Defining your own applicative protocol is completely up to you. You can botch your own implementation and have, say, buffer overflows; but, otherwise, there is nothing in the applicative protocol definition which will endanger the security guarantees offered by the transport protocol: from the point of view of SSL, bytes are bytes. There is a small caveat, though: SSL guarantees confidentiality for byte values, but the length of the encrypted data leaks. Data-length leakage has been a source of issues, e.g. the so-called CRIME attack.

Defining your own transport protocol is a bad idea. Either the applicative data does not need any of the security properties of SSL as a transport protocol, in which case the simplest and most efficient method is not to use SSL at all, just raw TCP; OR you still need some security, and "rolling your own" is a known recipe for disaster. The underlying tone is that, contrary to a widespread belief, there is little room for extra optimization in SSL: there are very few parts of the protocol which can be removed without totally breaking the security.

(What you can do, though, is to strip down functionalities: support only one cipher suites on client and server, remove unneeded extensions, and so on. This is still standard SSL/TLS, and still uses existing SSL/TLS libraries, which is the point.)

  • Much of the complexity of SSL stems from the need to authenticate strangers. If there exists a trustworthy outside channel that can be used to exchange private keys, even if it's too inconvenient for frequent use, protocols with far less overhead become practical (this may be very relevant when handling small transactions over slow data links).
    – supercat
    Apr 14, 2014 at 17:24
  • Actually all the certificate processing is X.509, not SSL -- the SSL/TLS standard deliberately declares it as such. Using SSL/TLS with externally provided public keys is still part of the standard. Apr 14, 2014 at 17:31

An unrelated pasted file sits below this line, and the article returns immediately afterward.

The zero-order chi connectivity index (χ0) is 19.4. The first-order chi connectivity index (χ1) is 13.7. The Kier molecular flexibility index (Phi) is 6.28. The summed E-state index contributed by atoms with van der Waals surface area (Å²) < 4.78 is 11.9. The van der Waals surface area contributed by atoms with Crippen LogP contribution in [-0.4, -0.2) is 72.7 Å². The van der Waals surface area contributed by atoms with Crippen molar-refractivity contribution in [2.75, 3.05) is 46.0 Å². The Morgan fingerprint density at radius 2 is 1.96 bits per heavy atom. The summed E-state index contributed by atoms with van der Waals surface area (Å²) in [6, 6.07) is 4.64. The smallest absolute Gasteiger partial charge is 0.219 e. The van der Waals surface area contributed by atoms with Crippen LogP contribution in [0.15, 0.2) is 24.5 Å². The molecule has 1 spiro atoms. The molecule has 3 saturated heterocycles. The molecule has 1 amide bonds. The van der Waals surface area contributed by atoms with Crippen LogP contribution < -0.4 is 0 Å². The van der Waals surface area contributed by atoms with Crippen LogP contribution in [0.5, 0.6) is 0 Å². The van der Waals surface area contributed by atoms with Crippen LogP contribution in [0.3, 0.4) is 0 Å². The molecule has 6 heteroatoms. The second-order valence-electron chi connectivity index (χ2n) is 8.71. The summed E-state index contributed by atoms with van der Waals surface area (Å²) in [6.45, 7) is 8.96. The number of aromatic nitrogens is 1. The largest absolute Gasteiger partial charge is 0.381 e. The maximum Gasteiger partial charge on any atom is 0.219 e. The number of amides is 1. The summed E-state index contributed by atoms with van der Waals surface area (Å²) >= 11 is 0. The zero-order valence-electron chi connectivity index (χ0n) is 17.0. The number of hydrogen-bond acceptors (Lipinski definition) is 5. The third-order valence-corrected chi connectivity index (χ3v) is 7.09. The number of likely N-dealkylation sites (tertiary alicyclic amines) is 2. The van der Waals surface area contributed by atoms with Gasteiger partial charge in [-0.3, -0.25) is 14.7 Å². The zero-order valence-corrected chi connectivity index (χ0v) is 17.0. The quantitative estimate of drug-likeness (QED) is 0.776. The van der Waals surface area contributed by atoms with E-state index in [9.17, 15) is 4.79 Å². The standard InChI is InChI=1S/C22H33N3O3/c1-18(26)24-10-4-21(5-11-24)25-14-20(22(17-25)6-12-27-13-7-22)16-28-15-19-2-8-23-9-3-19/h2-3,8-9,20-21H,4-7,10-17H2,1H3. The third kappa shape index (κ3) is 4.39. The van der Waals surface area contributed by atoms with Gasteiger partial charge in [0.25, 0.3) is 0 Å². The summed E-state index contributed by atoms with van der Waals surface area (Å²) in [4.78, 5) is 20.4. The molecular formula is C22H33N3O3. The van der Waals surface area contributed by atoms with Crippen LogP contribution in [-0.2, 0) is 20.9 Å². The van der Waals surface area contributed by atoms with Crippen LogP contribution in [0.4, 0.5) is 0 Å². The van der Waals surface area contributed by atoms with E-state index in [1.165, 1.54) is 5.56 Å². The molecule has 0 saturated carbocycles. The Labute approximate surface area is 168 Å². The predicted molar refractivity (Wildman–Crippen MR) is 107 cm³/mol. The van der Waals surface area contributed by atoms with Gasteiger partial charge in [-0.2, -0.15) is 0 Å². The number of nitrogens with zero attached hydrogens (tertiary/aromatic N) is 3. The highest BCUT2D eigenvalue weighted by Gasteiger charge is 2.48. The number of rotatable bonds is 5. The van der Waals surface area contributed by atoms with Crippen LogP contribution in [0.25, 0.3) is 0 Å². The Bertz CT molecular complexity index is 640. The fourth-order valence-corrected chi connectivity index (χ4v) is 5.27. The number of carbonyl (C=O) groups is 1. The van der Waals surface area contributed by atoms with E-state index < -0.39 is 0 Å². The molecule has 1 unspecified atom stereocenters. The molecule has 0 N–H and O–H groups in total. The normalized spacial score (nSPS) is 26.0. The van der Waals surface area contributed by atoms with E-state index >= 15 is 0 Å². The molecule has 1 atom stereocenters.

• Any sort of public-key crypto will establish a minimum transaction size measured in thousands of bits, and require thousands of bits of RAM to process. By contrast, private-key crypto may do a secure transaction with minimal overhead (if data is guarded by a CRC32 before encryption, the only overhead would be that imposed by the CRC32 and/or minimum block size requirements). Some systems have enough bandwidth, RAM, and speed to handle public-key encryption, but some embedded systems don't.
    – supercat
    Apr 14, 2014 at 17:57
  • 1
    TLS also includes pre-shared key cipher suites, with no asymmetric crypto involved: RFC 4279. That's still standard. Also, I kind of cringe at the suggestion of using CRC32 as an integrity check in a cryptographic context (I have seen -- and broken -- banking systems which did just that). Apr 14, 2014 at 18:07
  • 1
    That's a nice exercise that is used with students in cryptography: consider encryption with a stream cipher (e.g. RC4), and the CRC32 being encrypted as well. Hint: "it is all linear". Hint 2: WEP did that mistake as well (among others). Apr 14, 2014 at 18:13

I think you're asking if a hacker could cause trouble for your home servers if you're using an insecure protocol for data. This is completely dependent on how you handle the data and how you implement parsing the information packets.

If you're ONLY using the custom protocol for non-sensitive data and implementing good security practices (like blocking too-long requests and properly truncating null-terminated strings, closing and timing out connections, etc.) then you could be sending the data in whatever format you want.

You can also just ask yourself how likely the threat of an attack is. Depending on your location and situation, it might be safe to assume you don't need to worry too much. But I personally wouldn't want to take a chance like that if I didn't have to.

From an engineering standpoint, you would probably save yourself a ton of time by using a standard protocol and decent libraries, but if you want to do your own thing, have fun with it.

You must log in to answer this question.

Not the answer you're looking for? Browse other questions tagged .